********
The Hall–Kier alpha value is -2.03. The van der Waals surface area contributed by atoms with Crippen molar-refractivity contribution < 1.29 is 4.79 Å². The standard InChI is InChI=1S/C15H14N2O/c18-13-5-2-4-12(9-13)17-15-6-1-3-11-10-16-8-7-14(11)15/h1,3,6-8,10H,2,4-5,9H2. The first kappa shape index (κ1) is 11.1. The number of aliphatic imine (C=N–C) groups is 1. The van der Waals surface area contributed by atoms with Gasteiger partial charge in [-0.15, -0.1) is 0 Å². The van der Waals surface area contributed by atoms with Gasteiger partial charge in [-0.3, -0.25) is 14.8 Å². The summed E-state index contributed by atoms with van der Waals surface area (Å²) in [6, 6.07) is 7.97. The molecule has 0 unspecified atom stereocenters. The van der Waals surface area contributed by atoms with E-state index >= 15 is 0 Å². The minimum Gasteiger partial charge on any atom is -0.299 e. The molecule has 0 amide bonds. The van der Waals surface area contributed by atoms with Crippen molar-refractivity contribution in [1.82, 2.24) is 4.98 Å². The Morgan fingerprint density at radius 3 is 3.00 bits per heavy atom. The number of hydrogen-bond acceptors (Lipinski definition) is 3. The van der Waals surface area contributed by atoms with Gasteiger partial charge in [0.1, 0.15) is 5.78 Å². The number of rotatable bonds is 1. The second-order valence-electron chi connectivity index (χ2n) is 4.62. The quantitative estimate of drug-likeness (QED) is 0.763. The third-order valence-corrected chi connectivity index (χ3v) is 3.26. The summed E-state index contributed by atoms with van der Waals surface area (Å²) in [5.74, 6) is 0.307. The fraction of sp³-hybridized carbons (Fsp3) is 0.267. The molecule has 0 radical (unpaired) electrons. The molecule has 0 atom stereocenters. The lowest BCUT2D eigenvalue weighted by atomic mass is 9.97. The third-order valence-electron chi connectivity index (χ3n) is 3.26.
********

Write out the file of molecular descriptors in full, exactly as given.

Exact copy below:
The Hall–Kier alpha value is -2.03. The van der Waals surface area contributed by atoms with Crippen molar-refractivity contribution < 1.29 is 4.79 Å². The standard InChI is InChI=1S/C15H14N2O/c18-13-5-2-4-12(9-13)17-15-6-1-3-11-10-16-8-7-14(11)15/h1,3,6-8,10H,2,4-5,9H2. The first kappa shape index (κ1) is 11.1. The number of aliphatic imine (C=N–C) groups is 1. The van der Waals surface area contributed by atoms with Gasteiger partial charge in [-0.15, -0.1) is 0 Å². The van der Waals surface area contributed by atoms with Gasteiger partial charge in [-0.3, -0.25) is 14.8 Å². The summed E-state index contributed by atoms with van der Waals surface area (Å²) in [6, 6.07) is 7.97. The molecule has 0 unspecified atom stereocenters. The van der Waals surface area contributed by atoms with E-state index >= 15 is 0 Å². The minimum Gasteiger partial charge on any atom is -0.299 e. The molecule has 0 amide bonds. The van der Waals surface area contributed by atoms with Crippen molar-refractivity contribution in [1.82, 2.24) is 4.98 Å². The Morgan fingerprint density at radius 3 is 3.00 bits per heavy atom. The number of hydrogen-bond acceptors (Lipinski definition) is 3. The van der Waals surface area contributed by atoms with Gasteiger partial charge in [0.1, 0.15) is 5.78 Å². The number of rotatable bonds is 1. The second-order valence-electron chi connectivity index (χ2n) is 4.62. The quantitative estimate of drug-likeness (QED) is 0.763. The third-order valence-corrected chi connectivity index (χ3v) is 3.26. The summed E-state index contributed by atoms with van der Waals surface area (Å²) in [5.74, 6) is 0.307. The fraction of sp³-hybridized carbons (Fsp3) is 0.267. The molecule has 0 radical (unpaired) electrons. The molecule has 0 atom stereocenters. The lowest BCUT2D eigenvalue weighted by atomic mass is 9.97. The third-order valence-electron chi connectivity index (χ3n) is 3.26.